A CLOCK THAT RUNS ON MUD online exhibition

Jennifer Teets ’s online exhibition (previously announced in the last issue of Nero) is going to open this night at 7 pm.
You can visit the show at: http://www.neromagazine.it/a_clock_that_runs_on_mud

With ‘muddy time’ contributions by:

Mark Aerial Waller
Asli Çavusoglu/Burak Arikan
Vava Dudu
FRANCE FICTION (Marie Bonnet, Stéphane Argillet, Eric Camus, Lorenzo Cirrincione and Nicolas Nakamoto)
Valentinas Klimašauskas
Darius Mikšys
Morten Norbye Halvorsen
Francesco Pedraglio
PERENNIAL (Arnaud Hendrickx, Michael Van den Abeele, Richard Venlet)
Tania Pérez Córdova
Michael Portnoy
Mateusz Sadowski
Carson Salter
Fatos Üstek/Per Hüttner

I know it sounds like a sardonic play on words, but I am not kidding. The first time I saw such a thing was at the Cass Technical High School in Detroit in the 1980′s. I found it in a “petrified” classroom. Imagine Kabakov’s ‘School No. 6′ in Texas, but this place was clearly real. In the sense that it was a simulacrum of itself, though it still had functions. You see, a hellish thunder had swept that town leaving its bearings all out of order. Its universe had slowly swapped positions to reveal another agency of thought and mechanics of time. Time working off its own muck. What they called ‘muddy time’. And unlike Kabakov’s mummy classroom, this place didn’t exist to show itself as art. Instead, it classified itself as a realist venture under the conditions of true realist art. Thinking and existing art. And everything I saw there was strangely usurped by its own seemingly well-organized logic.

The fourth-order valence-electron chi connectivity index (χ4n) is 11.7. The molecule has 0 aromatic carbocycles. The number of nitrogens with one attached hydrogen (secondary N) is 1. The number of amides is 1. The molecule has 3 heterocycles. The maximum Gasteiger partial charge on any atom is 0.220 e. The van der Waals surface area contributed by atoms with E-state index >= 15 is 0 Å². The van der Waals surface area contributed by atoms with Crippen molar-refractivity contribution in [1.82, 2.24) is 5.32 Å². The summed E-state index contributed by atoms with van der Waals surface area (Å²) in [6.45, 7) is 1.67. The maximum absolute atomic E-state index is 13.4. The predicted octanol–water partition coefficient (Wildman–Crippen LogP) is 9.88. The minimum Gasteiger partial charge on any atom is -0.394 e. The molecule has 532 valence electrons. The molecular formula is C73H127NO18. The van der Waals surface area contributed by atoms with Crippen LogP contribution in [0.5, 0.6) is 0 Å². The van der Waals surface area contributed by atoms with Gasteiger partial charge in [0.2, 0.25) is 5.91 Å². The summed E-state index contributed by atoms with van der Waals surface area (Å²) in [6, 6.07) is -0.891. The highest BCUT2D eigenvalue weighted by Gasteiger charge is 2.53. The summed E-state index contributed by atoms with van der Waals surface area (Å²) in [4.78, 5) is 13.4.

There was one object in that classroom that frequently caught my attention. It would stand there and blatantly stare at me for literally hours. Like an oozing, discharging creature who was sluggish-like. Its parts didn’t exactly tick you could say. And it kept its matters at heart somewhere close to four o’clock. But from what I could tell, it waged the war of time at all times. And its hour, minute, and second hands began to share lives with every hour, minute, and second. I’d gaze at it imagining how Dali would have re-conceived his “Persistence of Memory” had he seen it. Certainly, he’d get his rocks off seeing this freshly birthed piece of Camembert cheese melting in the sun. If we were to name this creature, it’d be classified somewhere between a clock and a sundial – a futurist apparatus made by the offspring of 12th century Mesopotamian scientist al-Jazari. Yet, its engineering reminded me of how gardened-manicured clocks behave more as sculptures than as clocks. While on paper “grass clocks” as they call them, should tick and follow time coherently, but in reality there is a nature-time dualism that doesn’t seem resolved in the making of oscillatory engineered devices underneath the earth’s soil. Clocks fueled by lemons or flies, on the other hand, always carried a clearer logic for me.

My question is what were to occur if the world could host massive bowl-shaped cavities where silt and gunk would produce energy for time? How would these apparatuses work? How would time change? Would the world be dopey and torpid? Rapid? Or on the contrary, would time and energy undergo an unearthly metamorphosis that could grant us another world close to an eighth climate? How could one interpret imagination in this state?